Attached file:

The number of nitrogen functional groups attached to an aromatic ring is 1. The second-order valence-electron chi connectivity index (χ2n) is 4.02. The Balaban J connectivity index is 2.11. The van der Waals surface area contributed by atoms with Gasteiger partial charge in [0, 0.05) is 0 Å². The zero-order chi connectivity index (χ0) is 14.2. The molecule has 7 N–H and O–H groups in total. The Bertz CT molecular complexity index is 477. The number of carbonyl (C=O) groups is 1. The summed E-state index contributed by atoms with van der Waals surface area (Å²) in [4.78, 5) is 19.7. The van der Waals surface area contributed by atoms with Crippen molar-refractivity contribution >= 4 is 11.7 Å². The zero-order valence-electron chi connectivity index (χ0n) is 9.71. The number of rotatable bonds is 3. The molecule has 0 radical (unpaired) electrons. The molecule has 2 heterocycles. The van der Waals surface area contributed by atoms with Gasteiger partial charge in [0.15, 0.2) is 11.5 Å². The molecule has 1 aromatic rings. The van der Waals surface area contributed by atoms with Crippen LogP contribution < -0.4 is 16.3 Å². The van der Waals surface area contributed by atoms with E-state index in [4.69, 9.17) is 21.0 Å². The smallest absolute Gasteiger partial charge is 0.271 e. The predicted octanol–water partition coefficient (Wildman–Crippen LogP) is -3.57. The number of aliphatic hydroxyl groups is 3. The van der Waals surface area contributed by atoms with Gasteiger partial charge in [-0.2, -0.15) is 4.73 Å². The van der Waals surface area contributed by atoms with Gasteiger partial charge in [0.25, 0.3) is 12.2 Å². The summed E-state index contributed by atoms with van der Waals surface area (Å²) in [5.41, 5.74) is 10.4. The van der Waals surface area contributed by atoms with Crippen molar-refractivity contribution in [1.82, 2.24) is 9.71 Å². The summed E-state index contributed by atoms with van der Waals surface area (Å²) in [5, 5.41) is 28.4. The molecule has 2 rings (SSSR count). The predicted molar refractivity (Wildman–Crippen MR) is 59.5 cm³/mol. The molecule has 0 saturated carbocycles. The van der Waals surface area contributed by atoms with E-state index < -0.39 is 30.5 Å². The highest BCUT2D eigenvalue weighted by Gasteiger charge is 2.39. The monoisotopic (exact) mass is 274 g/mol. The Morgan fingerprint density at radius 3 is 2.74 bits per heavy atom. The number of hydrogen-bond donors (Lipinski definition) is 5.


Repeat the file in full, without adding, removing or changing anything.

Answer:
The number of nitrogen functional groups attached to an aromatic ring is 1. The second-order valence-electron chi connectivity index (χ2n) is 4.02. The Balaban J connectivity index is 2.11. The van der Waals surface area contributed by atoms with Gasteiger partial charge in [0, 0.05) is 0 Å². The zero-order chi connectivity index (χ0) is 14.2. The molecule has 7 N–H and O–H groups in total. The Bertz CT molecular complexity index is 477. The number of carbonyl (C=O) groups is 1. The summed E-state index contributed by atoms with van der Waals surface area (Å²) in [4.78, 5) is 19.7. The van der Waals surface area contributed by atoms with Crippen molar-refractivity contribution >= 4 is 11.7 Å². The zero-order valence-electron chi connectivity index (χ0n) is 9.71. The number of rotatable bonds is 3. The molecule has 0 radical (unpaired) electrons. The molecule has 2 heterocycles. The van der Waals surface area contributed by atoms with Gasteiger partial charge in [0.15, 0.2) is 11.5 Å². The molecule has 1 aromatic rings. The van der Waals surface area contributed by atoms with Crippen LogP contribution < -0.4 is 16.3 Å². The van der Waals surface area contributed by atoms with E-state index in [4.69, 9.17) is 21.0 Å². The smallest absolute Gasteiger partial charge is 0.271 e. The predicted octanol–water partition coefficient (Wildman–Crippen LogP) is -3.57. The number of aliphatic hydroxyl groups is 3. The van der Waals surface area contributed by atoms with Gasteiger partial charge in [-0.2, -0.15) is 4.73 Å². The van der Waals surface area contributed by atoms with Gasteiger partial charge in [0.25, 0.3) is 12.2 Å². The summed E-state index contributed by atoms with van der Waals surface area (Å²) in [5.41, 5.74) is 10.4. The van der Waals surface area contributed by atoms with Crippen molar-refractivity contribution in [1.82, 2.24) is 9.71 Å². The summed E-state index contributed by atoms with van der Waals surface area (Å²) in [5, 5.41) is 28.4. The molecule has 2 rings (SSSR count). The predicted molar refractivity (Wildman–Crippen MR) is 59.5 cm³/mol. The molecule has 0 saturated carbocycles. The van der Waals surface area contributed by atoms with E-state index < -0.39 is 30.5 Å². The highest BCUT2D eigenvalue weighted by Gasteiger charge is 2.39. The monoisotopic (exact) mass is 274 g/mol. The Morgan fingerprint density at radius 3 is 2.74 bits per heavy atom. The number of hydrogen-bond donors (Lipinski definition) is 5.